For example, in the 2016 budget, a ‘one-off’ payment of RM593 million was allocated to compensate the toll concessionaires for deferred toll hikes under the works minister.

However, this item has totally disappeared from the 2017 Budget!

This can be seen in the significant drop in the fixed charges and payments expenditure from RM603 million in 2016 to a mere RM385,000 in 2017. This means that there will almost certainly be more toll hikes including on the Plus-owned North-South Expressway in 2017, a contravention of BN’s GE13 manifesto promise.

Another item that has disappeared from the budget estimates is the cooking oil subsidy. The Cooking Oil Stabilisation Scheme (COSS) subsidy is under the Commodities and Plantations Ministry but there is no such line item for this programme in the 2017 budget.

So contrary to the promise of the Second Finance Minister, Johari Abdul Ghani, there is no indication that this subsidy programme will continue under the 2017 Budget.1

It is almost certain that there are other items that have been taken out of the budget entirely which will have a direct impact on the cost of living of voters.

Category 4: New allocations which are ‘dubious’ in nature

There was much speculation that our healthcare budget would be cut in the 2017 budget. I was pleasantly surprised when I saw that the operational expenditure for the health minister was actually increased from RM21.4 billion in 2016 to RM 23.4 billion in 2017, an increase of RM2 billion.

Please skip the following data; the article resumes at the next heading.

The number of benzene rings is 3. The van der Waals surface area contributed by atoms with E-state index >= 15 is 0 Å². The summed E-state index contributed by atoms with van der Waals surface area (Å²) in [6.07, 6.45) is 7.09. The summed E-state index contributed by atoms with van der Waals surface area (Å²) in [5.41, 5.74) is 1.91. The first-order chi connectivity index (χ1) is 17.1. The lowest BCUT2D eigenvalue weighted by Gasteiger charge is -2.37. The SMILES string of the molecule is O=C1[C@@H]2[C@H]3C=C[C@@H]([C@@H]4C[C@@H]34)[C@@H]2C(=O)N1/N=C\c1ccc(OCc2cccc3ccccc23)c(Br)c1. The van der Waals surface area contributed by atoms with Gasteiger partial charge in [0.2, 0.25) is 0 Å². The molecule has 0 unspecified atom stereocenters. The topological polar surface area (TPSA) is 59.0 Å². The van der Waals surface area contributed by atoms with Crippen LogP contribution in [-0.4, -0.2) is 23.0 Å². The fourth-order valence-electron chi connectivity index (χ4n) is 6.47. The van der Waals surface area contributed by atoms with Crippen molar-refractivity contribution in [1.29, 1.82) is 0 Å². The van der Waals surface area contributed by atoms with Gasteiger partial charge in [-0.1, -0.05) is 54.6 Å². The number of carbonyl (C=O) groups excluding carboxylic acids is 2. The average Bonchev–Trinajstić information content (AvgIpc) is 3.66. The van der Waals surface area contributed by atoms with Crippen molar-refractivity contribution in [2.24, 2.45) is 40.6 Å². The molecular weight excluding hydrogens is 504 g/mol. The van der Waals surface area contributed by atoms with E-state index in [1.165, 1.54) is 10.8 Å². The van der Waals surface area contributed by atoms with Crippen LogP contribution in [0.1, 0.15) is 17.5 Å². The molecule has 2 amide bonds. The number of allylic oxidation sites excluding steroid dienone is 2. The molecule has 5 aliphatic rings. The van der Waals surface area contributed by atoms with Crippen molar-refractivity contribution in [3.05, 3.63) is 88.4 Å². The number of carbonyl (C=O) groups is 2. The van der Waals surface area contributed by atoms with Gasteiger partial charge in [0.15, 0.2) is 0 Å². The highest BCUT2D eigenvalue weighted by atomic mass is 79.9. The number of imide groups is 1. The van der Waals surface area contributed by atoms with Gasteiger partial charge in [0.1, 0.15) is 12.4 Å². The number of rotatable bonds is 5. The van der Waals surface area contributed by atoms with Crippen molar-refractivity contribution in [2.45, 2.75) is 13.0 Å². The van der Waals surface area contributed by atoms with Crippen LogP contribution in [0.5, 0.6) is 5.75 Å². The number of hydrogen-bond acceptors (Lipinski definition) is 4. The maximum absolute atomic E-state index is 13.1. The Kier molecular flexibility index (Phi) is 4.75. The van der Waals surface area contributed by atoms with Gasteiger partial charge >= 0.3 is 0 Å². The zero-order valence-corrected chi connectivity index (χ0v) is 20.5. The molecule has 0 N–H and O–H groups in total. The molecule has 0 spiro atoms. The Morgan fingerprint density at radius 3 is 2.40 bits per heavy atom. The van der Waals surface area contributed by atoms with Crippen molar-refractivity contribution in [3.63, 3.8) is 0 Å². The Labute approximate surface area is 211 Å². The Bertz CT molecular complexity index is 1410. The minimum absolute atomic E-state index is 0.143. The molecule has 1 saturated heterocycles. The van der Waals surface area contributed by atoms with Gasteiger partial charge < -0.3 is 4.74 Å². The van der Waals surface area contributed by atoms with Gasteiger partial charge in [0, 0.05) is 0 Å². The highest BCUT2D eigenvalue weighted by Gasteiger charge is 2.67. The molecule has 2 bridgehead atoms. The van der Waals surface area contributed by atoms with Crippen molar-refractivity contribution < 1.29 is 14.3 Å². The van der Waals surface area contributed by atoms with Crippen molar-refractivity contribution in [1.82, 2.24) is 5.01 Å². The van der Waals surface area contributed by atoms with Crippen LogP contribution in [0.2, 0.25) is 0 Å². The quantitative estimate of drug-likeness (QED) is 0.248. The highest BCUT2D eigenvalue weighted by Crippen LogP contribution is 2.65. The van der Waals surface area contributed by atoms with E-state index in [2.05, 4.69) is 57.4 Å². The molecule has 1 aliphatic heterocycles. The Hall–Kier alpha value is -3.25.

But when I examined the budget estimates for the Health Ministry, I was shocked to find a special programme called 'Privatisation of Hospital Support Services' costing RM2.01 billion for 2017!

As far as I know, the ministry has not made any announcements on the privatisation of support services (much of which is sub-contracted out now anyway). And the prime minister did not make any mention of this new item in his budget speech.

How can such a large expenditure item make its way into the budget without any further clarification? How many other such items will we find in the budget estimates?

Category 5: Announced expenditure which are not in the 2017 budget

Many of the big ticket expenditure items announced in the budget speech are actually not found in the budget estimates. For example, the proposed 600km East Coast Rail Line from Tumpat to Kuala Lumpur, which is estimated to cost RM55 billion, is not listed as an expenditure item.

Just like the expenditure on the MRT Line 1 and the LRT Extension, these infrastructure projects will be funded by special purpose vehicles (SPVs) that will borrow money under their own balance sheet.

The problem with such a model of financing is that it hides the true burden of expenditure on the government. Many of these projects will not be able to pay for the capital expenditure and the related interest expenses. Which means the government will eventually have to step in to service the debt of these SPVs.

When that happens, the squeeze on the government will likely result in a steep increase in the GST rate in order to help the government ‘bail-out’ these SPVs.

An initial reading between the lines of the 2017 Budget has already raised many questions regarding items that are present as well as those which are absent from the budget estimates. I am sure that other items will be discovered as more MPs analyse and investigate the details of the 2017 ‘stealth’ budget.


ONG KIAN MING is Serdang MP.